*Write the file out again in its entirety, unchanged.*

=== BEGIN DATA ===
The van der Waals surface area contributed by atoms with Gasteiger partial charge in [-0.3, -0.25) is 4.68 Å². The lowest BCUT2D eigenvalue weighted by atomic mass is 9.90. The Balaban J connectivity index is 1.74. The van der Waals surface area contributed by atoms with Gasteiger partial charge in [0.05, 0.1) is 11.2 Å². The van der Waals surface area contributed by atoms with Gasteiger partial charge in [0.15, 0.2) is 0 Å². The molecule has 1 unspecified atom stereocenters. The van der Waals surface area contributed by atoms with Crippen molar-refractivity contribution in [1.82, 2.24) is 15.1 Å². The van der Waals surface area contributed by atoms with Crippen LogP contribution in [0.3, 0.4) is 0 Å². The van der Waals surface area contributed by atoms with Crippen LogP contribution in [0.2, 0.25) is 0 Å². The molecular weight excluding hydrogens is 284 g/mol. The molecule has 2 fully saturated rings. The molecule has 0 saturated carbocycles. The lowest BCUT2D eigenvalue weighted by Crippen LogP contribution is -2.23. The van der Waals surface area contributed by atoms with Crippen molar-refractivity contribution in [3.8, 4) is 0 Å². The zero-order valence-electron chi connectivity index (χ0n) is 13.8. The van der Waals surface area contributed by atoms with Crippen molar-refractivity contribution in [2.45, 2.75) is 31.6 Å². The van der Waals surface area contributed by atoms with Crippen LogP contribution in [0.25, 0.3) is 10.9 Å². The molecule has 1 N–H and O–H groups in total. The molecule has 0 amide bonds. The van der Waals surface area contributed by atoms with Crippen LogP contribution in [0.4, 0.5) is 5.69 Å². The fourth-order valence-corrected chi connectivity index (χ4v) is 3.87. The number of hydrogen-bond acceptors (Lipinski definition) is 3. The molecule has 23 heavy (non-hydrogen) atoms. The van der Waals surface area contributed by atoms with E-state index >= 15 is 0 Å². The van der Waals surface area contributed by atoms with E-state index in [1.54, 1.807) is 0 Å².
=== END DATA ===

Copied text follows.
The van der Waals surface area contributed by atoms with Gasteiger partial charge in [-0.3, -0.25) is 4.68 Å². The lowest BCUT2D eigenvalue weighted by atomic mass is 9.90. The Balaban J connectivity index is 1.74. The van der Waals surface area contributed by atoms with Gasteiger partial charge in [0.05, 0.1) is 11.2 Å². The van der Waals surface area contributed by atoms with Gasteiger partial charge in [0.15, 0.2) is 0 Å². The molecule has 1 unspecified atom stereocenters. The van der Waals surface area contributed by atoms with Crippen molar-refractivity contribution in [1.82, 2.24) is 15.1 Å². The van der Waals surface area contributed by atoms with Crippen LogP contribution in [0.3, 0.4) is 0 Å². The van der Waals surface area contributed by atoms with Crippen LogP contribution in [0.2, 0.25) is 0 Å². The molecular weight excluding hydrogens is 284 g/mol. The molecule has 2 fully saturated rings. The molecule has 0 saturated carbocycles. The lowest BCUT2D eigenvalue weighted by Crippen LogP contribution is -2.23. The van der Waals surface area contributed by atoms with Crippen molar-refractivity contribution in [3.8, 4) is 0 Å². The zero-order valence-electron chi connectivity index (χ0n) is 13.8. The van der Waals surface area contributed by atoms with Crippen molar-refractivity contribution in [2.45, 2.75) is 31.6 Å². The van der Waals surface area contributed by atoms with Crippen LogP contribution in [0.25, 0.3) is 10.9 Å². The molecule has 1 N–H and O–H groups in total. The molecule has 0 amide bonds. The van der Waals surface area contributed by atoms with Crippen LogP contribution in [0.4, 0.5) is 5.69 Å². The fourth-order valence-corrected chi connectivity index (χ4v) is 3.87. The number of hydrogen-bond acceptors (Lipinski definition) is 3. The molecule has 23 heavy (non-hydrogen) atoms. The van der Waals surface area contributed by atoms with E-state index >= 15 is 0 Å². The van der Waals surface area contributed by atoms with E-state index in [1.54, 1.807) is 0 Å².